“They were not just emotional letters, they were very well-informed letters,” Christie said of several letters he received from DiRenzo. “And they were not written out of anger, they were written out of caring. And her letters were never overly critical, but just questioning.”
Christie said he read them while lying in bed at night and passed two of them for his wife Mary Pat to read. The first lady “kept saying to me, ‘You need to do something about this -- you need to figure this out.’ So she played a role as well, in her gentle way.”
The issue of post-overdose arrests gained national attention when Bon Jovi’s 19-year-old daughter Jennifer survived a heroin overdose in upstate New York, only to be arrested for possession. The charges were dropped by prosecutors due to New York’s Good Samaritan law.
In a meeting on another issue, Bon Jovi spoke to Christie about his support for the law. Christie credited the singer with contributing to compromise, adding that of the celebrities he’s worked with, “He doesn’t just look for a sound bite or a clip on the news or just write a check, he actually gets involved.”
Christie said he never let the issue drop and had staff reach out to Sen. Joseph F. Vitale (D-Middlesex), the bill’s primary sponsor, shortly after the conditional veto.
Administration officials, Vitale and other sponsors, as well as the advocacy organization the Drug Policy Alliance “came up with a way where we could trim it back a little bit but keep the essence of what needed to be accomplished,” Christie said.
When the opioid antidote bill arrived on Christie’s desk, officials saw it as an opportunity to revisit the Good Samaritan bill quickly. Christie asked lawmakers to approve a new version of the antidote bill that included essential provisions of the earlier bill.
“This was something that all of us came to understand was very important, and very important to be done quickly, because we’re going to be able to save lives immediately if we do this the right way,” Christie said.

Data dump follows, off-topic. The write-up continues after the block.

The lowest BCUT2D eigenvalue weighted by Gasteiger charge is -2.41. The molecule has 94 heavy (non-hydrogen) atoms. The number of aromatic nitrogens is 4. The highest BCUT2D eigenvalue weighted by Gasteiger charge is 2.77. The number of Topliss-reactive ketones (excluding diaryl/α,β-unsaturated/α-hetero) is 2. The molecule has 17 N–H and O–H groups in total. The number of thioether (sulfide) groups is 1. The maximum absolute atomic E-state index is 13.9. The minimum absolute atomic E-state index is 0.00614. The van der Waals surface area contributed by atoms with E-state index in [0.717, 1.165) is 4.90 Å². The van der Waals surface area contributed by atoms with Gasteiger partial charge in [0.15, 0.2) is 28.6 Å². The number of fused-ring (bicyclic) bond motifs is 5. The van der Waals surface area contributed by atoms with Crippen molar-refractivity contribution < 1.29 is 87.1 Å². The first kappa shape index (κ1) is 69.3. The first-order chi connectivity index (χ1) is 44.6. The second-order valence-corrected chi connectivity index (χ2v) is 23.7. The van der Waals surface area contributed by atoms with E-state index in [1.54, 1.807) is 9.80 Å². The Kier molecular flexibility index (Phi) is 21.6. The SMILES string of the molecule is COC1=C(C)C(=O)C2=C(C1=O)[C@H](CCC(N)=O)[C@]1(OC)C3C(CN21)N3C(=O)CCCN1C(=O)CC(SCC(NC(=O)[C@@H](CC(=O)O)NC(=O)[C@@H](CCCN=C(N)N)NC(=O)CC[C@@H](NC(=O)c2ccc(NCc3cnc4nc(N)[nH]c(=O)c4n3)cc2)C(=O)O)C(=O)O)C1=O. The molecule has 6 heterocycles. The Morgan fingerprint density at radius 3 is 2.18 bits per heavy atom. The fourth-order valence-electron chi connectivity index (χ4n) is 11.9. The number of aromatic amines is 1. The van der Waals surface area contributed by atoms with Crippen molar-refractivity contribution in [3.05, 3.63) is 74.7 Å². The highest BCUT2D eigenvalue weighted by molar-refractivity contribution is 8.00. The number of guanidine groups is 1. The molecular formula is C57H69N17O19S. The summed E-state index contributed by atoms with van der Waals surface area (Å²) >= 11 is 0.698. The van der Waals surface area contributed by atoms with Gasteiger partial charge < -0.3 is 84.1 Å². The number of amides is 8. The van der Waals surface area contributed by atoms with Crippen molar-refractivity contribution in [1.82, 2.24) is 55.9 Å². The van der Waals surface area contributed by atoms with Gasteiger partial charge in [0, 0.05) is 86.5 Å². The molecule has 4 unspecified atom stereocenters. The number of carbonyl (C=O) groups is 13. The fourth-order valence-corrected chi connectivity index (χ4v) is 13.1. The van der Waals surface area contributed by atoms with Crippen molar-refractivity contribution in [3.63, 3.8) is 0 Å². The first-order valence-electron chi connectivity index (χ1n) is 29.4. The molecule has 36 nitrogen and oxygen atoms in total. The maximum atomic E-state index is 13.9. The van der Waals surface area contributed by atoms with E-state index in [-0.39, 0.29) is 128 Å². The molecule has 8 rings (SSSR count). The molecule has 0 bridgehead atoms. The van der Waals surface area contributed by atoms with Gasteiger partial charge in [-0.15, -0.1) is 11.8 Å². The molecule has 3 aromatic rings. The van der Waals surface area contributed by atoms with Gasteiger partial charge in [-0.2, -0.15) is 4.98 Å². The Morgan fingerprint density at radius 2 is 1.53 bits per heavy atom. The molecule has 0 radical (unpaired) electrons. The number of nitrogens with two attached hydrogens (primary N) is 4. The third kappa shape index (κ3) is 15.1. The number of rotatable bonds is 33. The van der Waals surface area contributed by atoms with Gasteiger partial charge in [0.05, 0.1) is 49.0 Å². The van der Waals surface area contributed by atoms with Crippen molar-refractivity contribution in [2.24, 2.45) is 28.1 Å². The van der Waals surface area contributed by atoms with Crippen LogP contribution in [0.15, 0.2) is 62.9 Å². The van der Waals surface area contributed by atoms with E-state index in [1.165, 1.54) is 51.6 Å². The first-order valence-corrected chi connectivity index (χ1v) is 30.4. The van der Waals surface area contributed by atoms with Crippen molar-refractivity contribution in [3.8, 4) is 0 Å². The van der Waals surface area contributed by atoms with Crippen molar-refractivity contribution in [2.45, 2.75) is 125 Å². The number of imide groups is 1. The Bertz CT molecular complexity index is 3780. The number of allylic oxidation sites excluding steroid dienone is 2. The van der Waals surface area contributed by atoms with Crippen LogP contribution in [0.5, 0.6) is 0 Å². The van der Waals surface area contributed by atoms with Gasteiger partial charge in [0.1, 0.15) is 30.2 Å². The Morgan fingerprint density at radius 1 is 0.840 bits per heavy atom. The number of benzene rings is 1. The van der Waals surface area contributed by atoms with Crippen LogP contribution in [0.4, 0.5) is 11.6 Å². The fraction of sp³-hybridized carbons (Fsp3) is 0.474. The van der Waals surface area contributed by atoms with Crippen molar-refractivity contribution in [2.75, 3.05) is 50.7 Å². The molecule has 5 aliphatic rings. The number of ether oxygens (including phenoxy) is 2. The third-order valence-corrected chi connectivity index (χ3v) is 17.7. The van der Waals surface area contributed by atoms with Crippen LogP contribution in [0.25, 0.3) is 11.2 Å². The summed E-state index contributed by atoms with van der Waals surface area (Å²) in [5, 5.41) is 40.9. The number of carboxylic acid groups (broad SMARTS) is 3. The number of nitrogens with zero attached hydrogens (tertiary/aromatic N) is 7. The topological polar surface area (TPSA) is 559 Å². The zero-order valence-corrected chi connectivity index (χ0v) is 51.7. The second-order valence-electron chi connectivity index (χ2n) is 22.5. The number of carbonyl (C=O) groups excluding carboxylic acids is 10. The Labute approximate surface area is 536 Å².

After joking that he had never changed positions “in public,” Christie said it wasn’t the only instance of his position on a bill evolving. “It might be the most notable one of me changing my mind -- but I never was opposed the concept,” Christie said.
Assemblywoman Connie Wagner (D-Paramus) said she was surprised when Christie decided to support the Good Samaritan bill.
“I’d like to think it was the parents, who really pushed and pushed and pushed,” Wagner said.
Vitale, a veteran senator who was credited by Christie with keeping the bill alive, noted that it was unusual for Christie to change positions on a bill, but that using the conditional veto process to forge compromise was a tactic that had been used by previous governors.
Christie’s support is always decisive, noted Ben Dworkin, a political scientist and director of Rider University’s Rebovich Institute.
“Until the governor is ready to make that deal, it’s not happening on any number of issues,” Dworkin said. “Sometimes it’s a long negotiation, sometimes it’s a matter of timing. I wouldn’t say this is any kind of flip-flopping or backtracking, the governor has decided that the changes were sufficient and now was the time to sign it. This is a tremendous political skill -- this is not something to be dismissed. Not every governor has the way to dominate the policy process the way that Chris Christie has.”